Lowell Man Helps Save Life As Crash Victim Needs CPR
SALEM, N.H. -- When the victim of a car crash went into cardiac arrest last week, Lowell resident Robert Merrill jumped into action.
During what Merrill described as the longest four minutes of his life, Merrill performed life-saving CPR on the man until paramedics arrived.
“I just kept doing the chest compressions,” said Merrill, who has run unsuccessfully for City Council.
The morning of Feb. 25, a car hit a tree stump and flipped over on Lowell Road. According to Salem Police, the crash was likely caused by the driver going into cardiac arrest.
Merrill was stopped four cars back at a red light when a car crashed into a tree. Bystanders realized the man was in cardiac arrest and went to help.
“He was turning blue so we had to get him out of the car,” Merrill said.
The driver was the only occupant in the car, according to police.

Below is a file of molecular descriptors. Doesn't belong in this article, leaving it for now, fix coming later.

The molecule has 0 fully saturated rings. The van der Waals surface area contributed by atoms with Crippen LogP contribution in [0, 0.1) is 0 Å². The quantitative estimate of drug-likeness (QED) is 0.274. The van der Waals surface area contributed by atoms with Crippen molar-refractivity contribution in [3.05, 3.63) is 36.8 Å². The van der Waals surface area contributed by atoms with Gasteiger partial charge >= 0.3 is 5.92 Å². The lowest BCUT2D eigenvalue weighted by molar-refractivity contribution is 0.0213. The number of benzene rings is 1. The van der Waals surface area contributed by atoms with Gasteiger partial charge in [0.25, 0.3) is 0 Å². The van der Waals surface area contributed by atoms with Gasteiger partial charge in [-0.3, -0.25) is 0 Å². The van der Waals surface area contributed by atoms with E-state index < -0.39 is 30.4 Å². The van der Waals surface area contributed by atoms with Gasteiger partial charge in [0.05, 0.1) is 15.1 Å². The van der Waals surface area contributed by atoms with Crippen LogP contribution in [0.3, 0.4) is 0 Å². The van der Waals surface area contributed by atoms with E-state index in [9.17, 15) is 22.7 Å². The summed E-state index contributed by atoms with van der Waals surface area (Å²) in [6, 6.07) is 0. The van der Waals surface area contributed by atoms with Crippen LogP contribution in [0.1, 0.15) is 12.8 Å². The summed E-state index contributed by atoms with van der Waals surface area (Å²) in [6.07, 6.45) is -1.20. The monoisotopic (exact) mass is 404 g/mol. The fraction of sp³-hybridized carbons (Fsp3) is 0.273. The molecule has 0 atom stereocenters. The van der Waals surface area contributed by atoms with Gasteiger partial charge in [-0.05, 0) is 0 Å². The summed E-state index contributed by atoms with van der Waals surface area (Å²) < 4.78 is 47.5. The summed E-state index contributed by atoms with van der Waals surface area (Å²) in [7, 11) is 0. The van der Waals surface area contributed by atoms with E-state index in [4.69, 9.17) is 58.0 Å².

According to Salem Fire Chief Larry Best, the ability of someone like Merrill to recognize when someone is in cardiac arrest and perform CPR can make all the difference in that person’s survival. Early recognition in particular, is key.
“His efforts were tremendous,” Best said.
This was not Merrill’s first time performing CPR.
At age 11, he said he performed CPR on his grandmother and has since also performed CPR on his neighbors who overdosed.
Merrill said he learned his life-saving CPR skills from watching “Rescue 911.”
In the case of the Feb. 25 crash victim, Best said that Merrill’s actions “certainly did” help save the man’s life.
“It’s a great thing for somebody to be able to stop and provide this kind of care,” said Best.